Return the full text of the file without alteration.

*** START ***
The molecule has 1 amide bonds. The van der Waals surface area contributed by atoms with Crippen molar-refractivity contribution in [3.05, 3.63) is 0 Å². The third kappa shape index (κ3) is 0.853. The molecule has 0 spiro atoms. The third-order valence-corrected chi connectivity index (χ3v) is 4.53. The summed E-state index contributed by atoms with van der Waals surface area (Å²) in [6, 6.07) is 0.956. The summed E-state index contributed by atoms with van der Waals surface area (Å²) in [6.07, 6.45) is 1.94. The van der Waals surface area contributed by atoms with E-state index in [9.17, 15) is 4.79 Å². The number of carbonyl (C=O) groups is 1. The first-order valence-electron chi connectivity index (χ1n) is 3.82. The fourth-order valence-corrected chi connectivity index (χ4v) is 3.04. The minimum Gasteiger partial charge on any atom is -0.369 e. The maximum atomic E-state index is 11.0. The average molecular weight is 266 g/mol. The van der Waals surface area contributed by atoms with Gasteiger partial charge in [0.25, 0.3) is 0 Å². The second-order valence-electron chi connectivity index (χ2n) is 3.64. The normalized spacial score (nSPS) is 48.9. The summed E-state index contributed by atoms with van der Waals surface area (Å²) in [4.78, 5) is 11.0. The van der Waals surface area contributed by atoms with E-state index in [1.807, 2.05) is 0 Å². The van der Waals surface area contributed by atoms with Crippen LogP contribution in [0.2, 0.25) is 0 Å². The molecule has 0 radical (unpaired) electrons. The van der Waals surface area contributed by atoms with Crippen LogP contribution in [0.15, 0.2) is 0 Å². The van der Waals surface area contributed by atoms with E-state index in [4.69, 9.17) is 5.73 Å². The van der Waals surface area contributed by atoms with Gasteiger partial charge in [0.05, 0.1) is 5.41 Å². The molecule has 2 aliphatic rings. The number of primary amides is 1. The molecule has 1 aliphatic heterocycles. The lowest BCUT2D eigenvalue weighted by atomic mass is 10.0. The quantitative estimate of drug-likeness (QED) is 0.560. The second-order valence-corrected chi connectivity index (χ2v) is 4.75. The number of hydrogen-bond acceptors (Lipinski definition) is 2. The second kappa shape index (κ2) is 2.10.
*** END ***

The molecule has 1 amide bonds. The van der Waals surface area contributed by atoms with Crippen molar-refractivity contribution in [3.05, 3.63) is 0 Å². The third kappa shape index (κ3) is 0.853. The molecule has 0 spiro atoms. The third-order valence-corrected chi connectivity index (χ3v) is 4.53. The summed E-state index contributed by atoms with van der Waals surface area (Å²) in [6, 6.07) is 0.956. The summed E-state index contributed by atoms with van der Waals surface area (Å²) in [6.07, 6.45) is 1.94. The van der Waals surface area contributed by atoms with E-state index in [9.17, 15) is 4.79 Å². The number of carbonyl (C=O) groups is 1. The first-order valence-electron chi connectivity index (χ1n) is 3.82. The fourth-order valence-corrected chi connectivity index (χ4v) is 3.04. The minimum Gasteiger partial charge on any atom is -0.369 e. The maximum atomic E-state index is 11.0. The average molecular weight is 266 g/mol. The van der Waals surface area contributed by atoms with Gasteiger partial charge in [0.25, 0.3) is 0 Å². The second-order valence-electron chi connectivity index (χ2n) is 3.64. The normalized spacial score (nSPS) is 48.9. The summed E-state index contributed by atoms with van der Waals surface area (Å²) in [4.78, 5) is 11.0. The van der Waals surface area contributed by atoms with E-state index in [1.807, 2.05) is 0 Å². The van der Waals surface area contributed by atoms with Crippen LogP contribution in [0.2, 0.25) is 0 Å². The molecule has 0 radical (unpaired) electrons. The van der Waals surface area contributed by atoms with Crippen LogP contribution in [0.15, 0.2) is 0 Å². The van der Waals surface area contributed by atoms with E-state index in [4.69, 9.17) is 5.73 Å². The van der Waals surface area contributed by atoms with Gasteiger partial charge in [0.05, 0.1) is 5.41 Å². The molecule has 2 aliphatic rings. The number of primary amides is 1. The molecule has 1 aliphatic heterocycles. The lowest BCUT2D eigenvalue weighted by atomic mass is 10.0. The quantitative estimate of drug-likeness (QED) is 0.560. The second-order valence-corrected chi connectivity index (χ2v) is 4.75. The number of hydrogen-bond acceptors (Lipinski definition) is 2. The second kappa shape index (κ2) is 2.10.